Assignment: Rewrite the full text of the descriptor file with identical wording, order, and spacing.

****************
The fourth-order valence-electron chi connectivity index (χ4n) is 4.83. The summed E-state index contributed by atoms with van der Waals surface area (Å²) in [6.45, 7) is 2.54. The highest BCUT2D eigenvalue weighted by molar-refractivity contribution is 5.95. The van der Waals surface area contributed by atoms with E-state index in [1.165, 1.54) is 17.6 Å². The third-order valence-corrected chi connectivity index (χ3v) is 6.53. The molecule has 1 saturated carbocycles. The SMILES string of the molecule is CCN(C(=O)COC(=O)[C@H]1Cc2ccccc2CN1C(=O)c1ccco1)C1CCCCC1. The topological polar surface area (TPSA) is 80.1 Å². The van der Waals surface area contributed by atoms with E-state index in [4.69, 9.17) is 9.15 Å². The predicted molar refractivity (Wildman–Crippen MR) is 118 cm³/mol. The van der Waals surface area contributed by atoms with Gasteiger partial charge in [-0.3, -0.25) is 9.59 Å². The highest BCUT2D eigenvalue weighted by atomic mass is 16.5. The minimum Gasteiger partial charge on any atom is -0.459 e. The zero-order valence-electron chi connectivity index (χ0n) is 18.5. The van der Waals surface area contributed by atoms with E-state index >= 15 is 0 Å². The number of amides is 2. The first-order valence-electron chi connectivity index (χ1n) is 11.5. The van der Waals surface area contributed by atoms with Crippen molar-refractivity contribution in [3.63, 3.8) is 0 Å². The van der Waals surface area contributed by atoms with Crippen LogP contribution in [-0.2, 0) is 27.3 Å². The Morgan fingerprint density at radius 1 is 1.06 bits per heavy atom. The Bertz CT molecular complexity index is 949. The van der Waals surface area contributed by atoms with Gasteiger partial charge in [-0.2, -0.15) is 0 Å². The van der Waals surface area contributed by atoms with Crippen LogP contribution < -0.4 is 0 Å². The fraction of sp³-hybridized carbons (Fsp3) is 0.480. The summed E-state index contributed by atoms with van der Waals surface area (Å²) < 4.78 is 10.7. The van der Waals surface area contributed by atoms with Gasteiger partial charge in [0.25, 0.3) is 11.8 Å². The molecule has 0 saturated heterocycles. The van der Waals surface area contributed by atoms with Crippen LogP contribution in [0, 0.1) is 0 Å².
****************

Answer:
The fourth-order valence-electron chi connectivity index (χ4n) is 4.83. The summed E-state index contributed by atoms with van der Waals surface area (Å²) in [6.45, 7) is 2.54. The highest BCUT2D eigenvalue weighted by molar-refractivity contribution is 5.95. The van der Waals surface area contributed by atoms with E-state index in [1.165, 1.54) is 17.6 Å². The third-order valence-corrected chi connectivity index (χ3v) is 6.53. The molecule has 1 saturated carbocycles. The SMILES string of the molecule is CCN(C(=O)COC(=O)[C@H]1Cc2ccccc2CN1C(=O)c1ccco1)C1CCCCC1. The topological polar surface area (TPSA) is 80.1 Å². The van der Waals surface area contributed by atoms with E-state index in [4.69, 9.17) is 9.15 Å². The predicted molar refractivity (Wildman–Crippen MR) is 118 cm³/mol. The van der Waals surface area contributed by atoms with Gasteiger partial charge in [-0.3, -0.25) is 9.59 Å². The highest BCUT2D eigenvalue weighted by atomic mass is 16.5. The minimum Gasteiger partial charge on any atom is -0.459 e. The zero-order valence-electron chi connectivity index (χ0n) is 18.5. The van der Waals surface area contributed by atoms with E-state index >= 15 is 0 Å². The number of amides is 2. The first-order valence-electron chi connectivity index (χ1n) is 11.5. The van der Waals surface area contributed by atoms with Crippen molar-refractivity contribution in [3.63, 3.8) is 0 Å². The van der Waals surface area contributed by atoms with Crippen LogP contribution in [-0.2, 0) is 27.3 Å². The Morgan fingerprint density at radius 1 is 1.06 bits per heavy atom. The Bertz CT molecular complexity index is 949. The van der Waals surface area contributed by atoms with Gasteiger partial charge in [-0.2, -0.15) is 0 Å². The van der Waals surface area contributed by atoms with Crippen LogP contribution < -0.4 is 0 Å². The fraction of sp³-hybridized carbons (Fsp3) is 0.480. The summed E-state index contributed by atoms with van der Waals surface area (Å²) < 4.78 is 10.7. The van der Waals surface area contributed by atoms with Gasteiger partial charge in [0.25, 0.3) is 11.8 Å². The molecule has 0 saturated heterocycles. The van der Waals surface area contributed by atoms with Crippen LogP contribution in [0, 0.1) is 0 Å².